Fam­ily rules

Hard to see how this CR-V could be bet­tered as an ur­ban SUV

Herald Sun - Motoring - - First Drive -

SUVS are the best ex­cuse to have more kids. If you’re keen, ve­hi­cles such as the CR-V will im­me­di­ately en­ti­tle you to three chil­dren.

For those eas­ing off on in­creas­ing the fam­ily count, con­tem­plate that the Honda CR-V is re­mark­ably space-ef­fi­cient and will eas­ily stack two or three adult bi­cy­cles (with­out re­mov­ing any wheels), large items of fur­ni­ture or three chil­dren and their prams. It hon­ours the adage that your pos­ses­sions grow or di­min­ish in di­rect pro­por­tion to the avail­able stor­age space.

This is one of the class’s most ac­com­mo­dat­ing haulers (as is Mit­subishi’s Out­lander) but its flex­i­bil­ity in cart­ing peo­ple and more solid loads isn’t its only virtue. The CR-V is easy to drive, rel­a­tively cheap to own and if you pick the right model, good value for money.


You don’t need the 4WD ver­sion that’s tested here. Chances of this mak­ing it through the dirt are slim and though there’s ben­e­fit for snow coun­try, the ex­tra $5300 over the 2WD prob­a­bly isn’t worth it even though the lat­ter has a smaller engine.

In fact, at $31,790, the VTi

Nav 2WD au­to­matic model is the pick. The 4WDtested in VTi-L trim costs $42,290. That’s a lot.

If you don’t need leather up­hol­stery and ex­tra baubles, think about the 2WD. In terms of space, few fam­ily ve­hi­cles come close at that price.

But the VTi-L 4WDis very well-equipped with kit in­clud­ing sat­nav, sun­roof, leather up­hol­stery, re­verse cam­era, 18-inch al­loy wheels and front and rear air­con­di­tion­ing.

The need for twice yearly ser­vic­ing with no capped price is off the in­dus­try pace. So too is the three-year war­ranty.


It’s an evo­lu­tion of pre­vi­ous CR-Vs and though it’s sub­stan­tially big­ger than ear­lier mod­els, is ac­tu­ally 20mm shorter than the out­go­ing ef­fort. How­ever, by mov­ing the wind­screen for­ward and low­er­ing the boot floor, Honda en­dows the cabin with Tardis­size space. On top of sheer vol­ume, there’s ac­ces­si­bil­ity.

The rear seats tum­ble and fold al­most flat, with spe­cial slots for the head re­straints, with one pull of a ny­lon loop. It’s so easy. The lift-up hatch is high and wide, the load area low. There’s even a full-size spare un­der the floor. Ex­pan­sive glass not only means it’s bright and airy but the low waist­line gives chil­dren a broad out­look. There’s room for three adults in the rear with plenty of head room and, thanks to the flat floor, legroom.

Dash de­sign is sim­ple yet easy to op­er­ate. Much as I dis­like foot-op­er­ated park brakes, I con­cede it re­moves much of the clut­ter in the cen­tre con­sole.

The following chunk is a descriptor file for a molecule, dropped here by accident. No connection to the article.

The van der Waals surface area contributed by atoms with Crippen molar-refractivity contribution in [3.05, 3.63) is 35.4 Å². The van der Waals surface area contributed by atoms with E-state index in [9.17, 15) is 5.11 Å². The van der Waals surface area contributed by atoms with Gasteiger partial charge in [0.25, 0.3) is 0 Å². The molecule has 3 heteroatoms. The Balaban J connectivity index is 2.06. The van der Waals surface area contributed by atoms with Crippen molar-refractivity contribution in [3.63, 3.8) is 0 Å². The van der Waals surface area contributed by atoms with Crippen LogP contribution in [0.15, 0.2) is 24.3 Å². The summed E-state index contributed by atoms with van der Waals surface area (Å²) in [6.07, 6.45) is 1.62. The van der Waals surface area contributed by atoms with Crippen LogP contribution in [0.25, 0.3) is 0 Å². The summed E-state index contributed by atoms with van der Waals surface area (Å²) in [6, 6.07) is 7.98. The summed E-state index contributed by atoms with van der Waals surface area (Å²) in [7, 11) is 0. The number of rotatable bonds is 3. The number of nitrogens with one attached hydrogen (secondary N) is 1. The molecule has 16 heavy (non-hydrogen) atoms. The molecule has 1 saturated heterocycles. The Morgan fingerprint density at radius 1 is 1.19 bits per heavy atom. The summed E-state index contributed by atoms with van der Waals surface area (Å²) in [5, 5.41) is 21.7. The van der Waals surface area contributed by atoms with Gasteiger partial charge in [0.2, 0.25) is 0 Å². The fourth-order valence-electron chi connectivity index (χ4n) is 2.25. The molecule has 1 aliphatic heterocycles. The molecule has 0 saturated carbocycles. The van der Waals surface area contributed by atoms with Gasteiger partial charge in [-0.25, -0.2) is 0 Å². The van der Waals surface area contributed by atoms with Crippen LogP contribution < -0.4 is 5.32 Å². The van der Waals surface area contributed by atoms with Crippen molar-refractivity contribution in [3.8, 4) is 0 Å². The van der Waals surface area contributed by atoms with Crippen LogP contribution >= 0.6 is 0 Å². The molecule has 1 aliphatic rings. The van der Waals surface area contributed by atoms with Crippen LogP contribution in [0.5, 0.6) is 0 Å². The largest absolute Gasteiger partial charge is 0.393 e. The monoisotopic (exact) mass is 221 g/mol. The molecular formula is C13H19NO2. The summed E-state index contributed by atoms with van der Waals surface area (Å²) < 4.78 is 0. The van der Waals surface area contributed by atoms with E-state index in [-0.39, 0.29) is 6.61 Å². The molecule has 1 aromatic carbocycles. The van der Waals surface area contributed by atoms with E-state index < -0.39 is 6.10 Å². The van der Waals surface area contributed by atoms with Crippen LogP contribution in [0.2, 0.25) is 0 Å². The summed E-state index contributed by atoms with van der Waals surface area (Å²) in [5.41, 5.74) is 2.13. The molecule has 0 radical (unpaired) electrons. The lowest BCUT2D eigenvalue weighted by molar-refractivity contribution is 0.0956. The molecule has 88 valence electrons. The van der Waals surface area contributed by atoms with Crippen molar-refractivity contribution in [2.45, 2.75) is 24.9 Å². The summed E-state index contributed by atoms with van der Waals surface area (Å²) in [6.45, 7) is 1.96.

The 2.4-litre petrol engine, a Honda sta­ple, now de­liv­ers 140kW at 7000rpm and 222Nm at 4400 rpm. Th­ese fig­ures are men­tioned be­cause no owner is ever go­ing to sub­ject the engine to a scream­ing 7000rpm on the way to the shops.

So if you’re com­par­ing SUVs on a power out­put ba­sis, it’s mean­ing­less. Fuel use is a claimed 8.7L/100km (on test 9.7L), which is about right for this driv­e­line.

The lat­est CR-V’s body is tauter and stronger and the ride is smoother and qui­eter. There’s a ‘‘ econ’’ but­ton on the dash that changes engine map­ping to max­imise avail­able torque and min­imise fuel use. There’s also a ‘‘ eco as­sist’’ light on the dash that changes colour de­pend­ing on your driv­ing style.


The CR-V gets a five-star crash rat­ing, has six airbags— in­clud­ing full-length cur­tains — and all the elec­tronic aids. New for this model are up­rated pedes­trian safety, flash­ing emer­gency brake light, elec­tri­c­as­sist steer­ing with in­puts to keep the ve­hi­cle sta­ble, re­verse cam­era, full-size spare wheel and on-de­mand all-wheel drive. The VTi-L also has front and rear park sen­sors.


As driv­ing ma­chines, SUVs can be as lovable as hep­ati­tis. The CR-V isn’t quite that bad but the peak of its driv­ing thrills comes on reach­ing your des­ti­na­tion.

The engine is a mod­est per­former and the steer­ing is overly light, the han­dling is pre­dictable and the ride is sup­ple. It may not sparkle but it’s a com­pe­tent tourer with space for oc­cu­pants. It’s a car in which you never feel crowded and that’s a big bonus for chil­dren.

Hav­ing all-wheel drive (al­beit part-time) is prob­a­bly su­per­flu­ous and is a con­trib­u­tor to trim­ming back fuel econ­omy to near medium car-class thirst lev­els. But you own it with the thought that prac­ti­cally any ob­ject— ei­ther ca­pa­ble of move­ment or not— is likely to fit in its enor­mous cargo hold. And that pre­cious fac­tor adds more weight to its ar­gu­ment than win­ning a traf­fic light grand prix.


Love the flex­i­bil­ity and ease of driv­ing. Per­for­mance is mod­est, fuel econ­omy isn’t great but the pack­age hits its tar­get. The top-notch model is prob­a­bly too ex­pen­sive for most buy­ers — the front-drive ver­sion is bet­ter value.

Tardis-like: Oc­cu­pants never feel crowded in the CR-V and ac­ces­si­bil­ity is an­other strong point

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